defendants would need to have had a valid mark as opposed to a use; descriptive fair use might also
have worked. But the real problem is that defendants, in apparent good faith,
began using the phrase before plaintiffs filed their ITU. But don’t worry; it gets worse.]
Now, on to Rogers. 
The court characterized the test as follows: “Under Rogers, a
defendant must first ‘make a threshold legal showing that its allegedly
infringing use is part of an expressive work protected by the First Amendment.’
Gordon v. Drape Creative, Inc., 909 F.3d 257, 264 (9th Cir. 2018).”
Defendants, completely correctly, argued that using a phrase
as the title of a book satisfies that threshold showing because it’s the title
of a book, which is an expressive work. Appallingly, the court disagreed
because the book is a nonfiction book. Although the word “artistic” appears
many times in Rogers cases, the First Amendment concerns about using
trademark to suppress speech are no different for nonfiction. In addition, and
in contradiction to Empire, the governing law of the circuit (cited
several times in this opinion and yet somehow completely ignored on this
point), the court required that defendants show that the phrase had “cultural
significance or meaning beyond its source-identifying function” in order to
invoke Rogers. [And by the way, even if you did require that, the descriptive
meaning of the phrase is clearly meaning “beyond its source-identifying
function”—when the title was chosen, there was no source-identifying
function because even the ITU was not yet filed.]
Thus: “The Court must determine therefore whether
Plaintiffs’ mark, Power of When, has assumed cultural significance such that
Defendants’ use of the mark in Dr. Breus’s book title is expressive, rather
than simply commercial use or advertising for his non-fiction work.”  Defendants, again completely correctly,
pointed out that the book was a creative work with a lot of expression.  “But this evidence addresses the book’s
contents, not whether the book’s title is expressive or artistic.” But of
course that’s not even close to the test: the test is whether the putative
infringer is using the claimed mark as part of a work; a title is part of a
book just as it is part of a movie for First Amendment purposes.  The court cites Rogers’ statement that
purchasers have the right not to be misled about the source of books without
noting, as Rogers does, that titles [like other components of expressive
works that aren’t the publisher’s imprint] don’t usually indicate source, which
is why we have a special test.
And defendants didn’t show that the Power of When mark has
“transcend[ed] [its] identifying purpose,” “enter[ed] public discourse and
become an integral part of our vocabulary,” “assume[d] [ ] cultural
significance,” been imbued “with a meaning beyond its source-identifying
function,” or “evinces an intent to convey a particularized message” that “would
[likely] be understood by those who viewed it.” [Cue endless screaming.]  Thus, “no evidence shows that Dr. Breus’s
allegedly infringing use of The Power of When as a title is an expressive,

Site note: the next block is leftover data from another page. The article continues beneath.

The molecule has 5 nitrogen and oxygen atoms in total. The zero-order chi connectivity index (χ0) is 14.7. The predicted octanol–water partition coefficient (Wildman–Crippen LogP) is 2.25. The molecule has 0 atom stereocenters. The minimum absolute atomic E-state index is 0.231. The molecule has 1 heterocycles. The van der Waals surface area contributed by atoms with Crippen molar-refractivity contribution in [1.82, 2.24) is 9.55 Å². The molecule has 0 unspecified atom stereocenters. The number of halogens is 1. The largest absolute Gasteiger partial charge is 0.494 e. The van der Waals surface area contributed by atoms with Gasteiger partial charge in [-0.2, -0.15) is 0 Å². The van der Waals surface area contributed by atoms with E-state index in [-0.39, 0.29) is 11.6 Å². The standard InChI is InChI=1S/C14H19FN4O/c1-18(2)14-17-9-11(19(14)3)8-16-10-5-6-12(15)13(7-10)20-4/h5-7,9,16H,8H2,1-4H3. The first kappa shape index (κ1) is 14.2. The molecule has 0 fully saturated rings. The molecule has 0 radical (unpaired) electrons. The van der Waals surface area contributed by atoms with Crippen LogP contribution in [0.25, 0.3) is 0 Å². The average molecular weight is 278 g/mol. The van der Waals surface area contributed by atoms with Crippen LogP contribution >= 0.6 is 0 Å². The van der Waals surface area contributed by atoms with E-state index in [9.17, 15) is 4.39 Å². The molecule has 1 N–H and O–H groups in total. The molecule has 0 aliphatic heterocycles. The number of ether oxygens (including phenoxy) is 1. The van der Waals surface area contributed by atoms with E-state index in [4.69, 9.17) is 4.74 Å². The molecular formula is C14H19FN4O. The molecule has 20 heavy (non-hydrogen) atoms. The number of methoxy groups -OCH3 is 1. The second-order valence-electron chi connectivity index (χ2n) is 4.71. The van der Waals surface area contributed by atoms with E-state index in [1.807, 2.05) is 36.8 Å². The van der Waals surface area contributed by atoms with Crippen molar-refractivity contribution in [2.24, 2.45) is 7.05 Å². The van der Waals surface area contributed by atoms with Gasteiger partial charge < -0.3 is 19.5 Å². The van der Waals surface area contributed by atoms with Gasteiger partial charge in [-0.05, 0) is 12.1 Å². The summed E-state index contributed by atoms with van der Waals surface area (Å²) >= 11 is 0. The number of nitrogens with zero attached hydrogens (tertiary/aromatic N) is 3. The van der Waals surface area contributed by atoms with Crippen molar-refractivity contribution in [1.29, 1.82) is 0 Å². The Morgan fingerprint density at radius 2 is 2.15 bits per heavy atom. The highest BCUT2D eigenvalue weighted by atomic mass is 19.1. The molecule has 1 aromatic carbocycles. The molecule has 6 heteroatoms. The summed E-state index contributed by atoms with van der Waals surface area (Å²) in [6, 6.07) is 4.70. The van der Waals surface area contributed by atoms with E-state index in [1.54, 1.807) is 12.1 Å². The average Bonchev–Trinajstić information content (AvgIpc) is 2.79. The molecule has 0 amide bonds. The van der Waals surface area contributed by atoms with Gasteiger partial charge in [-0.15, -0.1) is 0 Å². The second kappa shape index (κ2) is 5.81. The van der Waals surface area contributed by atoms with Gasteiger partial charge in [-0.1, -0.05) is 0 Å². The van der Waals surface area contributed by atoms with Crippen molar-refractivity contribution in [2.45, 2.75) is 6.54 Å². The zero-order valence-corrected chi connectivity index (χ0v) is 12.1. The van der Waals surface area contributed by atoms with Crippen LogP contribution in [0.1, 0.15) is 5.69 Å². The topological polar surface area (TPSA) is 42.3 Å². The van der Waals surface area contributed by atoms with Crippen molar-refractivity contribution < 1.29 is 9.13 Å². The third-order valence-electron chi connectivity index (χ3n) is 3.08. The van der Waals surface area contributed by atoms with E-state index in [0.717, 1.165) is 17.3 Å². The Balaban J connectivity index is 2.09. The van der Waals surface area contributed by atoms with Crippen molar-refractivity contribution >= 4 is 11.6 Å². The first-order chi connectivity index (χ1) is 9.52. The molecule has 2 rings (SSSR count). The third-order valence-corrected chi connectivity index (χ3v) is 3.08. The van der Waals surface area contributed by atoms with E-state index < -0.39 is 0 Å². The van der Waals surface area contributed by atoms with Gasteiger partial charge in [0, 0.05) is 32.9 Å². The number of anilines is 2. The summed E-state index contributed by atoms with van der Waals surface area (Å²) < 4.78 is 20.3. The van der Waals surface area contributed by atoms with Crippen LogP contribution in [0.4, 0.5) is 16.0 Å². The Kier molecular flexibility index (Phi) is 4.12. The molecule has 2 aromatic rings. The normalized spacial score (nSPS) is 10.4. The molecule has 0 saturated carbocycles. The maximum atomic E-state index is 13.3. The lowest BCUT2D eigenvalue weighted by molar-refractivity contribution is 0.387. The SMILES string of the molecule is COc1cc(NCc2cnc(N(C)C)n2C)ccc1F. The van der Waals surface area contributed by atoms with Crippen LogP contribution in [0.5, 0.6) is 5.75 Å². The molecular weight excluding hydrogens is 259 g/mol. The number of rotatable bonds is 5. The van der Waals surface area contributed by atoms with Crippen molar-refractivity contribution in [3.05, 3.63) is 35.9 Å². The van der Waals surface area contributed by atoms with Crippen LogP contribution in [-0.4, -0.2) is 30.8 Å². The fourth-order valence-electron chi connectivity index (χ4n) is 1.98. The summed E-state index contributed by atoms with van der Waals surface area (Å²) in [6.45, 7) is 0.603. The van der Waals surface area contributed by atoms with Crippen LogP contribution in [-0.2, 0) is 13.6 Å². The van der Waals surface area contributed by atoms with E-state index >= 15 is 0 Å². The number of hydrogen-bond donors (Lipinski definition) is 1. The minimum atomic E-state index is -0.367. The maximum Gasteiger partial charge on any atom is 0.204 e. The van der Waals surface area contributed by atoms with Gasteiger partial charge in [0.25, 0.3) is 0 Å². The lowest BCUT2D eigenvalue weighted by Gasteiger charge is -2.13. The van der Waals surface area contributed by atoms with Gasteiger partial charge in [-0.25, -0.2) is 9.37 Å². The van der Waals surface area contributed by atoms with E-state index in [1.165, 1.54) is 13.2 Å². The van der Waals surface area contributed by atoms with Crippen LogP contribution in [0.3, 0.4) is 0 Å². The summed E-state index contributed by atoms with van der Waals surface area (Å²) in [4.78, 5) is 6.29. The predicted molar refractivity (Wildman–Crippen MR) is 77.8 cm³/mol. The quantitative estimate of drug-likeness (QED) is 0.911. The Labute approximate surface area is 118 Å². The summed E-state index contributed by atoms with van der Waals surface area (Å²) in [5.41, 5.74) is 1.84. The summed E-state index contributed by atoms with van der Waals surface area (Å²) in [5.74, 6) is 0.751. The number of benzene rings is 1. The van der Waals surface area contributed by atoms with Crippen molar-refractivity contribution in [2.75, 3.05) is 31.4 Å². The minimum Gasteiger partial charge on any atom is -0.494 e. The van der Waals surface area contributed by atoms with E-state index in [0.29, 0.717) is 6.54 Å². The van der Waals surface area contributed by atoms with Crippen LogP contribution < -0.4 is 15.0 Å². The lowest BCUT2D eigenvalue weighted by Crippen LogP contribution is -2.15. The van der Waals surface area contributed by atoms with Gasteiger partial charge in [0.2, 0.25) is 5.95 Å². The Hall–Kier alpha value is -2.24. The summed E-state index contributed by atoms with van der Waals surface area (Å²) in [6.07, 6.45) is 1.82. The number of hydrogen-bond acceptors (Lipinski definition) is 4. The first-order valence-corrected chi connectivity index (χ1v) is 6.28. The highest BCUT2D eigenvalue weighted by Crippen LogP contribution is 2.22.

creative, or artistic choice, rather than ordinary commercial speech that
describes the content of his non-fiction self-help book.”  [Endless screaming continues; the court said
it right there: the phrase describes the content of his book!  That is a particularized message!]
Thus, the use of The Power of When implicated ordinary
trademark concerns, not the First Amendment. 
Rogers didn’t apply.
Defendants sought to cancel WEC’s fourteen registered marks
covering “personal growth and motivation consulting services,” all filed as
ITUs with subsequent statements of use. However, the claimed use dates seemed
creaky (most were in 2016; a few in early 2017), while “members of a beta test
that presumably used services related to the marks did not complete surveys
until 2017 and 2018. WEC produced a WHEN member status page showing no activity
earlier than June 30, 2017, and produced communications with members of the
beta test group in 2017.”  The court
noted the authority holdign that uses that are sufficient to establish priority
are not necessarily good enough to merit registration, which requires actual
use and not analogous use. However, the Ninth Circuit still applies a totality
of circumstances test to determine “whether a service has actually been
‘rendered in commerce.’”
WEC argued that it had “genuine, commercial, pre-sales
activities before it launched its business, including presenting its service
offerings to 10-15 prospective customers in Powerpoint presentations and in
online and in-person meetings; creating branded apparel and websites; creating
and distributing sales materials; creating and using training manuals and
customer tools, including health journals; creating and marketing various
service levels; raising investor capital; getting evaluations of trainings,
performing beta tests and compiling surveys; and issuing press releases.” Query
whether any of that would have had any chance of satisfying the PTO had it
known that was what WEC called “use.” 
The PTO requires the services to be actually rendered in commerce, and
none of that sounds like rendering services. 
Also query whether it makes any sense to think that this company was
using fourteen marks—is it really plausible that there were fourteen
symbols serving to designate the source of these services?
But anyway, there was evidence that on December 14, 2016,
WEC conducted an online interactive team meeting with a prospective client
using a document that bore the Power of When mark; that WHEN Advisors were
trained in Fall 2016; and that WEC used the marks in actual sales after its
launch. “WEC’s training schedule from September 2016 repeatedly includes the
WHEN mark, and the 2016 Training Manual includes Find Your When. WEC’s other
cited evidence, which appears to include internal documents and promotional
materials, contains references to the other registered marks, including
WHENness, WHEN Advisor, WHEN Way of Life, WHEN is Now, MyWHEN, and FYW.”
Because the Ninth Circuit test “specifically instructs the
Court to consider pre-sales activities in determining whether a trademark owner
uses its marks in connection with services rendered in commerce,” there were
issues of fact about whether WEC’s activities “distinguished the marked
services and were a commercially reasonable attempt to market their services.”